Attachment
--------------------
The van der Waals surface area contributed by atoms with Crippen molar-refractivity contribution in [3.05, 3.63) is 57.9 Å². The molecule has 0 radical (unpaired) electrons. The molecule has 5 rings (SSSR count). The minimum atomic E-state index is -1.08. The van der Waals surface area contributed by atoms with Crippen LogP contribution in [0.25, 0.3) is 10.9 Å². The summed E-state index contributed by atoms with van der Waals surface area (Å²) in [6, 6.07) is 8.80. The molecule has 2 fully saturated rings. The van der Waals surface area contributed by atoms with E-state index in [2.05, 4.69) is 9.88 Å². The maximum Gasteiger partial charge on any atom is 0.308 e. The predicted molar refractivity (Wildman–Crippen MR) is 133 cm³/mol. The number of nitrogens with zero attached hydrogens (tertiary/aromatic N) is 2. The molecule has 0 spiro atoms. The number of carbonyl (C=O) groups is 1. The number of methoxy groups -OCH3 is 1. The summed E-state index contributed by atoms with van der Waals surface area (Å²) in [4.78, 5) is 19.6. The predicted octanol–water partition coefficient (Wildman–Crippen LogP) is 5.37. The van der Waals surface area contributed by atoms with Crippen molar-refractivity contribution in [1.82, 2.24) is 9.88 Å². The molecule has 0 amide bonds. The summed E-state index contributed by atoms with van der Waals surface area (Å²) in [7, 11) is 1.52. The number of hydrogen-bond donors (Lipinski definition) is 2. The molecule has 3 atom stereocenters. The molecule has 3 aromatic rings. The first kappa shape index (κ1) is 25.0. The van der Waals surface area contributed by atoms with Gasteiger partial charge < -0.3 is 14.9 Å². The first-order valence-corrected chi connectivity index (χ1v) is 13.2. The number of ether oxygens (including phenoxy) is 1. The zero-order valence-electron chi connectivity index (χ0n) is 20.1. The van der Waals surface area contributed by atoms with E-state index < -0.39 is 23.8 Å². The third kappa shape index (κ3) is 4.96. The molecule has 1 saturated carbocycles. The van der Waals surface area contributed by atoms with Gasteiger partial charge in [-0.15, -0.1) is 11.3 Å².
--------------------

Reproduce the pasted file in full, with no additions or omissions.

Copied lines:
The van der Waals surface area contributed by atoms with Crippen molar-refractivity contribution in [3.05, 3.63) is 57.9 Å². The molecule has 0 radical (unpaired) electrons. The molecule has 5 rings (SSSR count). The minimum atomic E-state index is -1.08. The van der Waals surface area contributed by atoms with Crippen LogP contribution in [0.25, 0.3) is 10.9 Å². The summed E-state index contributed by atoms with van der Waals surface area (Å²) in [6, 6.07) is 8.80. The molecule has 2 fully saturated rings. The van der Waals surface area contributed by atoms with E-state index in [2.05, 4.69) is 9.88 Å². The maximum Gasteiger partial charge on any atom is 0.308 e. The predicted molar refractivity (Wildman–Crippen MR) is 133 cm³/mol. The number of nitrogens with zero attached hydrogens (tertiary/aromatic N) is 2. The molecule has 0 spiro atoms. The number of carbonyl (C=O) groups is 1. The number of methoxy groups -OCH3 is 1. The summed E-state index contributed by atoms with van der Waals surface area (Å²) in [4.78, 5) is 19.6. The predicted octanol–water partition coefficient (Wildman–Crippen LogP) is 5.37. The van der Waals surface area contributed by atoms with Crippen molar-refractivity contribution in [1.82, 2.24) is 9.88 Å². The molecule has 0 amide bonds. The summed E-state index contributed by atoms with van der Waals surface area (Å²) in [7, 11) is 1.52. The number of hydrogen-bond donors (Lipinski definition) is 2. The molecule has 3 atom stereocenters. The molecule has 3 aromatic rings. The first kappa shape index (κ1) is 25.0. The van der Waals surface area contributed by atoms with Gasteiger partial charge < -0.3 is 14.9 Å². The first-order valence-corrected chi connectivity index (χ1v) is 13.2. The number of ether oxygens (including phenoxy) is 1. The zero-order valence-electron chi connectivity index (χ0n) is 20.1. The van der Waals surface area contributed by atoms with E-state index < -0.39 is 23.8 Å². The third kappa shape index (κ3) is 4.96. The molecule has 1 saturated carbocycles. The van der Waals surface area contributed by atoms with Gasteiger partial charge in [-0.15, -0.1) is 11.3 Å².